Are you selling goods on social media? Here’s how to get it right

We find Kagema Mwangi busy uploading product images of Felly’s Nut Butter on his business’ Instagram page.

Since May 2019, Kagema took to social media to market and promote his startup, a move that has seen him reach out to customers from across Nairobi.

At the moment, startups and established enterprises alike have turned to social media platforms to market and advertise their products and services as well as to interact with their customers.

When Covid-19 struck, tough containment measures have seen a drastic decline of footfall in major physical outlets of businesses, leaving social media as the main platform that enterprises use to market and keep in touch with customers.

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Social media is, however, fraught with challenges and Kagema helps us unpack some of the do’s, don’ts and the requisite etiquette given his experience.

How did you grow your social media page and the brand?

When it comes to interacting with consumers, you need to know whom you’re addressing your message to. I learnt my market and realized family was my main target audience so I used that. Again I changed the branding to a more relatable one, as social media accounts should be tailored to match the expectations. Lastly of course I put money to it when it comes to reaching more people on Instagram, which is the main platform I am using right now to reach out.

How often do you post?

Consistency is very critical when it comes to running a social media page. I ensure that I post twice per week and every day on Instagram stories.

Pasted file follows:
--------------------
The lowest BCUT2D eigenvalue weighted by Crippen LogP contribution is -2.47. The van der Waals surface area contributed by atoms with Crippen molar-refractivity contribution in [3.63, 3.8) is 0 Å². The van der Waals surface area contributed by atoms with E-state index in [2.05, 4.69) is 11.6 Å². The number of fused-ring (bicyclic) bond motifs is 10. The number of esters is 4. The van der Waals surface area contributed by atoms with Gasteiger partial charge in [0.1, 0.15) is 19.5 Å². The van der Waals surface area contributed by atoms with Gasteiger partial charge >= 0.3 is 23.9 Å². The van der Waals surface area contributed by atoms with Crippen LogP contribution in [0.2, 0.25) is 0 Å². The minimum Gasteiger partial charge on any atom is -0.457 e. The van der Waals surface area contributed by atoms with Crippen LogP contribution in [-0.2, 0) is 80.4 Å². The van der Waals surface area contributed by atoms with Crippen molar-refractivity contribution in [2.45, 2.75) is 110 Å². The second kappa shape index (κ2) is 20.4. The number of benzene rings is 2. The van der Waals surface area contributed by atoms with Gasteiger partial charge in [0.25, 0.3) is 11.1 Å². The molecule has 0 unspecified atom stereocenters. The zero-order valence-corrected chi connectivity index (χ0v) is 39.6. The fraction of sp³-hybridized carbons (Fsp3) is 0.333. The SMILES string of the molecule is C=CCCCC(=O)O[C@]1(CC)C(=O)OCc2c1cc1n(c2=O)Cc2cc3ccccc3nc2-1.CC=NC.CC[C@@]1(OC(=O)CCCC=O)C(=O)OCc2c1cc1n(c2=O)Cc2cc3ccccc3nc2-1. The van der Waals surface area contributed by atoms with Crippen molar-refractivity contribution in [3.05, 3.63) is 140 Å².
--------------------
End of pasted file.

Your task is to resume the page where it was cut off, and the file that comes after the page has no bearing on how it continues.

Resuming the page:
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How do you interact with your audience?

Well, providing helpful content is nice, but it’s not all social media has to offer. Interacting with your followers is key. I look at questions or comments that I can answer and send the person a friendly reply. Again I ensure I follow up on customers to know how they are experiencing the product. Time to time I also deliver orders personally.

What is the one Don’t for running a business social media page?

When building a brand, it helps to keep your personal and professional pages separate on social media. “Although, I use my personal page to promote my business page as it has more followers,” says Kagema.

How do you handle online criticism?

In a case where you run into an issue that causes a flurry of criticism on social media, the worst thing you can do is try and hide from it. Try to respond the best way you can, and don’t become defensive. I also take criticism positively as it helps me know what to change on the product and company in general.

Lastly but not least, what are some of the challenges you face?

Sometimes I may not meet the expectations of a buyer as everyone is different. Second, the delivery may cost quite more, if the buyer is far away.

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